Strict Liability A New View

Strict Liability A New View

With the FYLSE quickly approaching it is important to remember that joy and fun we once experienced when studying the law.  Remember that at one point, you actually enjoyed this stuff!  In the spirit of fun I attempted to tackle the ever dreaded concept of Strict Liability.

In Strict Liability we have four theories:

  • Negligence Per Se
  • Strict Product Liability in Tort
  • Strict Liability for Dangerous Animals
  • Strict Liability for Dangerous Activities

Strict Liability for Dangerous Animals

One is strictly liable for personal injuries inflicted by his animals if it has known and dangerous propensities.  Known dangerous propensities are shown if he knew or had reason to know of the dangerous quality of animal. Wild animals generally have known and dangerous propensities and are not customarily devoted to the service of Humankind.  Domestic animals have known and dangerous propensities only if a reasonable owner would realize that the animal presented a danger of death or injury.  Defendant is strictly liable for any trespass to land or chattel of the plaintiff by the wild animals or livestock possessed by the defendant.   Remember to do a casual connection analysis Causation (Actual and Proximate), Damages, and Defenses.

Strict Liability for Dangerous Activity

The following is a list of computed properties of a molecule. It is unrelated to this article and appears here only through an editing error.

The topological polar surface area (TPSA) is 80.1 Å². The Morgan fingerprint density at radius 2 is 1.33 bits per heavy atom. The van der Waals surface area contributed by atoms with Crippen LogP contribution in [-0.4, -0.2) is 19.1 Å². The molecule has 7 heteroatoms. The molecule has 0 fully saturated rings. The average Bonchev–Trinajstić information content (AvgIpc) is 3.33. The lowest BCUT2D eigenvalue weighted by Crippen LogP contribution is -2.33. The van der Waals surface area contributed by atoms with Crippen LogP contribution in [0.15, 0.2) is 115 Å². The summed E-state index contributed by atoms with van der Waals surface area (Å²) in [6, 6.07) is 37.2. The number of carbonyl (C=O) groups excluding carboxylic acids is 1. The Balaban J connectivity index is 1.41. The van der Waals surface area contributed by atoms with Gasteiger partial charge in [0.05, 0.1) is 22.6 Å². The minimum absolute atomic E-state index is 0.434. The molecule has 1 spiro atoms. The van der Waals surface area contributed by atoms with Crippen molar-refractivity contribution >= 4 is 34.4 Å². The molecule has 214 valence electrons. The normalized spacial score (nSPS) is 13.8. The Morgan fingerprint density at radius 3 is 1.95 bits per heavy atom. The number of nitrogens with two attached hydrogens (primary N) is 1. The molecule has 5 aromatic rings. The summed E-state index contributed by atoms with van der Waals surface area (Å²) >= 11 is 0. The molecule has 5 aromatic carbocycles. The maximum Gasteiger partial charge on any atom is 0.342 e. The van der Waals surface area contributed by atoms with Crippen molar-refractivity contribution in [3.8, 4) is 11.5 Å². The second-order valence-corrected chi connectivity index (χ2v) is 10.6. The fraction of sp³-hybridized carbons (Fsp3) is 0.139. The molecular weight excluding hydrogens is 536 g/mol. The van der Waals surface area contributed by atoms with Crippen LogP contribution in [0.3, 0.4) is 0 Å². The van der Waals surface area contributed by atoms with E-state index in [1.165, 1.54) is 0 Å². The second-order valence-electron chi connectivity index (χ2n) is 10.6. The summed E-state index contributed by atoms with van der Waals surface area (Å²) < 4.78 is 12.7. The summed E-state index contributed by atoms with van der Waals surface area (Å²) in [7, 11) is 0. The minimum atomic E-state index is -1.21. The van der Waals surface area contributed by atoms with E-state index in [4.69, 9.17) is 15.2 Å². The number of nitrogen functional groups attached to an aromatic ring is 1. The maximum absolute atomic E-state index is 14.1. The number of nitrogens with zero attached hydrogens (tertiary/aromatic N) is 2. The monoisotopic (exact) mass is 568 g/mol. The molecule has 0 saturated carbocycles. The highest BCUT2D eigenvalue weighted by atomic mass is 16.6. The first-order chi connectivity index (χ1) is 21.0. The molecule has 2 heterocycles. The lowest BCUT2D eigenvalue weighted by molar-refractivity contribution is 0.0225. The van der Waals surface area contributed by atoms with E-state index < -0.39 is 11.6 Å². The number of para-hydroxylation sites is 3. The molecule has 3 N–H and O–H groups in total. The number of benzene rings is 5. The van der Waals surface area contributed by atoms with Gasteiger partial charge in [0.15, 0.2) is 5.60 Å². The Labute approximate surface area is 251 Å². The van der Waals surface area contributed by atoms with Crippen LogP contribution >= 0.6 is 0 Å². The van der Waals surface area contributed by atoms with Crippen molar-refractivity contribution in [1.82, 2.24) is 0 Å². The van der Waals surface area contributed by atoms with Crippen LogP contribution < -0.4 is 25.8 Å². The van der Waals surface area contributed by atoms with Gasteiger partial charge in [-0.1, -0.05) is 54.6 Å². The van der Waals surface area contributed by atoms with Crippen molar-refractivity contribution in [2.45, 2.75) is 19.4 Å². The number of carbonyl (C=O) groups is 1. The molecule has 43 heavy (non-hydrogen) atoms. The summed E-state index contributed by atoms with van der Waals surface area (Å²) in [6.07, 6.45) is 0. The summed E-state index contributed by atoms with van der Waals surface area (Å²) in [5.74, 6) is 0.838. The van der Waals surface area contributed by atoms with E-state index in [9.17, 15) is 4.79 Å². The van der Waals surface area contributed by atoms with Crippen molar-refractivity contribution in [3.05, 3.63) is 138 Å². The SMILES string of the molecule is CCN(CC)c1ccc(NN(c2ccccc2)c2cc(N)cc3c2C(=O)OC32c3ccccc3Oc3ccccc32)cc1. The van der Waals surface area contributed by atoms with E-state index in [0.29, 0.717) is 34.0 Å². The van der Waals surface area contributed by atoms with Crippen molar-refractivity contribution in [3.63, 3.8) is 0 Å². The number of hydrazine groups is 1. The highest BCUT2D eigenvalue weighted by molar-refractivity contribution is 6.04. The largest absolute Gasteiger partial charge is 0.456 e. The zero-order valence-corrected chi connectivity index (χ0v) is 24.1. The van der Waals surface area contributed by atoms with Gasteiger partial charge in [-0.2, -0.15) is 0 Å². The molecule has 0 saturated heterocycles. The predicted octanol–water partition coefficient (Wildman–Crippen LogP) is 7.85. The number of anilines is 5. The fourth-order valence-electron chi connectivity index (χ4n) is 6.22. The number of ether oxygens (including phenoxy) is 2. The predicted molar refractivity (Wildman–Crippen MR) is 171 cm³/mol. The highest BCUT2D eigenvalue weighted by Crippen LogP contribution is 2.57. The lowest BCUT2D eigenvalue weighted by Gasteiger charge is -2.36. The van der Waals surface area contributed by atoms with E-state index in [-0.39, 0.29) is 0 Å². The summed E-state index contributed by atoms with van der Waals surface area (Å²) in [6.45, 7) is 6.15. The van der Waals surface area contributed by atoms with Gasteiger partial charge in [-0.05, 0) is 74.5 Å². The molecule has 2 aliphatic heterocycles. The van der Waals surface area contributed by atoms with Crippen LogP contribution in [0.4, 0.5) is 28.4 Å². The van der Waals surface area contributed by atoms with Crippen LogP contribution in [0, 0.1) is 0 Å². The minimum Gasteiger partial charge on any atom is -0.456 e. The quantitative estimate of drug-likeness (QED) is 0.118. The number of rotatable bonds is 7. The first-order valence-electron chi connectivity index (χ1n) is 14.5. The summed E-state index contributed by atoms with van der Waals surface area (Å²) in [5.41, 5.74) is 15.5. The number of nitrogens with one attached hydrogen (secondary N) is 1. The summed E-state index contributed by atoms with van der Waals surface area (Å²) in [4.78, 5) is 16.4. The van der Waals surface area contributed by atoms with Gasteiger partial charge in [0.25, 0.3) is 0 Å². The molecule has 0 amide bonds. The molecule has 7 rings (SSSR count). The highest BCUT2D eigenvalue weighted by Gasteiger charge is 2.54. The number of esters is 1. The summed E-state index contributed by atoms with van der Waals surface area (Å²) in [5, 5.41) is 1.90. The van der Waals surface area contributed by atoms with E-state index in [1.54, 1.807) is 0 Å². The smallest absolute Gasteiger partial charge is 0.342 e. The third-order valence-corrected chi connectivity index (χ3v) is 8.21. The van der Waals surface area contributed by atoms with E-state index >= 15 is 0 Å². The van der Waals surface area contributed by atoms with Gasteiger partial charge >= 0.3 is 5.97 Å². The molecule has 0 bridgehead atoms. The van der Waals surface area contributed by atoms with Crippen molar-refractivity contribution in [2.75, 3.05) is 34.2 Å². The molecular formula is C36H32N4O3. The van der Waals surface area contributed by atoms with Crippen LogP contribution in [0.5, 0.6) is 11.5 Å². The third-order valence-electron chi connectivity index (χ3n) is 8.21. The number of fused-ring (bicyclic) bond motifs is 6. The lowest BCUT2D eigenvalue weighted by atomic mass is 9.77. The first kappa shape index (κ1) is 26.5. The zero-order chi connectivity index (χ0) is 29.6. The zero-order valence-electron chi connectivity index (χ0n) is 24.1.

An activity is considered dangerous if it A.) creates a risk of serious injury B.) the risk cannot be eliminated by the exercise of due care, and C.) the activity is not usually conducted in the area.  Don’t forget to do your Cause, Damages, and Defenses analysis.

Strict Product Liability in Tort

Strict liability is invoked when a defective product for which defendant is responsible injures an appropriate plaintiff.  A proper defendant is one in the chain of manufacturing, distribution or supplying of a particular defective product.  A proper plaintiff is any plaintiff injured while using a defective product or the plaintiff injured was a reasonable foreseeable bystander.  A majority of jurisdictions impose strict liability where a product is in a defective condition unreasonably dangerous.  The three types of flaws are manufacturing flaws, design defects, and failure to warn.  Manufacturing flaws are when the product is manufactured in a form other than the manufacturer intended.  Design flaws are products manufactured as intended but still present danger of injury from a design defect.  Failure to warn, inadequate warning, or absence of warning is shown where the manufacturer knew or reasonably should have known of a danger presented by the product and failed to take the precautions a reasonable person would have taken to warn adequately of that danger. The most frequently used formulations for determining whether a product is sufficiently defective is the consumer expectation test, the danger utility test, and the hindsight-negligence test.

Negligence Per Se

Where defendants conduct violates a statute that does not provide for civil liability, the statute may establish the standard of conduct for breach of duty purposes.  The injury caused by the defendants conduct must be the type of conduct which the statute was intended to prevent, the plaintiff must be a member of the class intended to be protected, ad the defendant’s violation must not be excused.